Drug-related vitamin D deficiency and osteoporosis are often overlooked when it comes to testing and treatment with supplementation in Swedish healthcare. This is shown in a new dissertation in biomedical science by Ola Nordqvist. He has also developed a tool that can help doctors easily detect patients at risk.
Several drugs have side effects in the form of deficient levels of vitamin D and a negative impact on skeletal bone. Examples of such drugs are some glucocorticoids for inflammatory diseases and some anticonvulsant drugs, used to treat epileptic patients, but also for treatment of neuropathic pain and certain types of anxiety. The healthcare is tasked with discovering and treating any vitamin D deficiency in persons who use these “risk drugs”, in accordance with applicable medical guidelines.
Fractures are common in Sweden
Every year, more than 100 000 osteoporotic-related fractures occur in Sweden. This means that every second woman and every third man above the age of 50 will suffer an osteoporotic fracture at some point in life. Vitamin D deficiency is one of the causes behind a fragile skeleton, which increases the risk of fractures.
“Vitamin D deficiency leads to an increased risk of osteoporotic fractures. Therefore, it is important that the healthcare personnel monitor patients who risk being affected by vitamin D deficiency”, Nordqvist explains.
Few patients are tested for vitamin D
Nordqvist’s dissertation shows that the healthcare system fails to identify and treat patients who are at risk. Out of roughly 12 000 patients in Region Kalmar County who have been given prescriptions for the included glucocorticoids, anticonvulsant drugs, and other drugs that reduces the body’s ability to take up vitamin D, fewer than every 15th person was tested for vitamin D. Only every third person was prescribed vitamin D pills to compensate for the side effects of the drugs. This is shown in Nordqvist’s analysis of the county’s digital journal system.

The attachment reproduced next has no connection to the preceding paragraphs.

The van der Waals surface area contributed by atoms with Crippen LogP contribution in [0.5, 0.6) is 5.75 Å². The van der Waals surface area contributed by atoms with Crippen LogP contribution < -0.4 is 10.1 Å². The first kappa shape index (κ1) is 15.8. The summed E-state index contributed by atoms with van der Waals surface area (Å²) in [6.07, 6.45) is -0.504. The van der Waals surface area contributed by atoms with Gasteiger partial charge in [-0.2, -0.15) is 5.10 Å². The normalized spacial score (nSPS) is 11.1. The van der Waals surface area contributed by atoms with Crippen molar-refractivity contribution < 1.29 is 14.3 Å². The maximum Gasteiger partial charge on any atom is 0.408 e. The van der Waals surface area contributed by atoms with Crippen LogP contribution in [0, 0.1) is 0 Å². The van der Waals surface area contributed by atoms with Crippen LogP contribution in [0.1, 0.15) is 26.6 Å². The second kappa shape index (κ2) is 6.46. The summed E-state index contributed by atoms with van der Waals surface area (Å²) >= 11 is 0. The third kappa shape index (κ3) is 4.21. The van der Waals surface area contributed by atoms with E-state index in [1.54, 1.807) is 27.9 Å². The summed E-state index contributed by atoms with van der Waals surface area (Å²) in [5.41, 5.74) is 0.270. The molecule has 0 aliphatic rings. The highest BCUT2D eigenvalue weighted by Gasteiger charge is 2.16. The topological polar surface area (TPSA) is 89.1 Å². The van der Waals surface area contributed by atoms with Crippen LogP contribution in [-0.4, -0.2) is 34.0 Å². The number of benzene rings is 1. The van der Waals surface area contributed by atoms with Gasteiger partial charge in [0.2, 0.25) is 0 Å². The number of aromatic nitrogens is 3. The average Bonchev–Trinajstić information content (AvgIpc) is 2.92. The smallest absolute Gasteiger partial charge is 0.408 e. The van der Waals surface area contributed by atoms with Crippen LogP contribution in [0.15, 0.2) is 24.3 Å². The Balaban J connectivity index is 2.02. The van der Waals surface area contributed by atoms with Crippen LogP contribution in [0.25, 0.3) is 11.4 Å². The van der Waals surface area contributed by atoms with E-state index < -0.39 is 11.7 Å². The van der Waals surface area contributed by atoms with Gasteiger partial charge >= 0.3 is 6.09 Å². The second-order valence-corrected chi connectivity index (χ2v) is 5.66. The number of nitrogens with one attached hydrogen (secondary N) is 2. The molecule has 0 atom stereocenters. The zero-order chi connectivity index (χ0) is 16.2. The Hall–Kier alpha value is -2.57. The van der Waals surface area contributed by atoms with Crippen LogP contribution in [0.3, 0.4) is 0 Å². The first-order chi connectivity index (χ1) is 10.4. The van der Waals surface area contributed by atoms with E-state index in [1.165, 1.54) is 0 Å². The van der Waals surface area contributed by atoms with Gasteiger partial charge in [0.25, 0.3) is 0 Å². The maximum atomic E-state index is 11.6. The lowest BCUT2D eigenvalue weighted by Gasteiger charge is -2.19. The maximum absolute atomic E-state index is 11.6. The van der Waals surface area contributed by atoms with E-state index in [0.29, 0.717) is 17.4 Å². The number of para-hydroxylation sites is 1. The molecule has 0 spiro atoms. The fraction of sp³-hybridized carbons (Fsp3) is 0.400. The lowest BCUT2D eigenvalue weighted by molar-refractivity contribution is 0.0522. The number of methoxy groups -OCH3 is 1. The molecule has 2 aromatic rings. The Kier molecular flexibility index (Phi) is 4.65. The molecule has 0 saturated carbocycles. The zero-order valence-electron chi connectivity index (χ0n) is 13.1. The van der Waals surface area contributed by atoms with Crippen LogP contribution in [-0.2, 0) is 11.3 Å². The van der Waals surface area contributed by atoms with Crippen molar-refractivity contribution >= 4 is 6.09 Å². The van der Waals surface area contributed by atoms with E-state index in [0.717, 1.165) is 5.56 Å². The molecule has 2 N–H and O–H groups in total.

Low risk awareness
Vitamin D deficiency was particularly common among people who used anticonvulsive drugs. The explanation for this could be a lack of awareness in primary care about the risks, as well as what part of the healthcare system has responsibility for this, shows interviews with doctors conducted by Nordqvist.
“While awareness concerning risks with glucocorticoid drugs was high, the risks were accepted, and the doctors thought it was their responsibility to take care of the patients who were treated with glucocorticoids, it was completely the other way around for patients who were prescribed anticonvulsive drugs. The awareness was low, the risks were questioned, and responsibility was considered to rest with the hospital specialists, not the primary care, despite the fact that the prescriptions were sometimes renewed there”, Nordqvist continues.
New tool can help doctors
In order to help doctors discover and handle the risks of osteoporosis in patients at risk, Nordqvist has used an index based on data from 15 000 patients. The index indicates what patients can be in need of further investigation and treatment.
“This tool could help reduce the risk of unnecessary side effects and suffering by providing better and more individualised care for the patients”, Nordqvist concludes.
Ola Nordqvist’s dissertation in biomedical science:
“Epidemiological aspects of drug-related vitamin D deficiency and osteoporotic fractures”
Learn more about Linnaeus University’s research for a healthier life with the help of digital technology on the eHealth Institute’s webpage.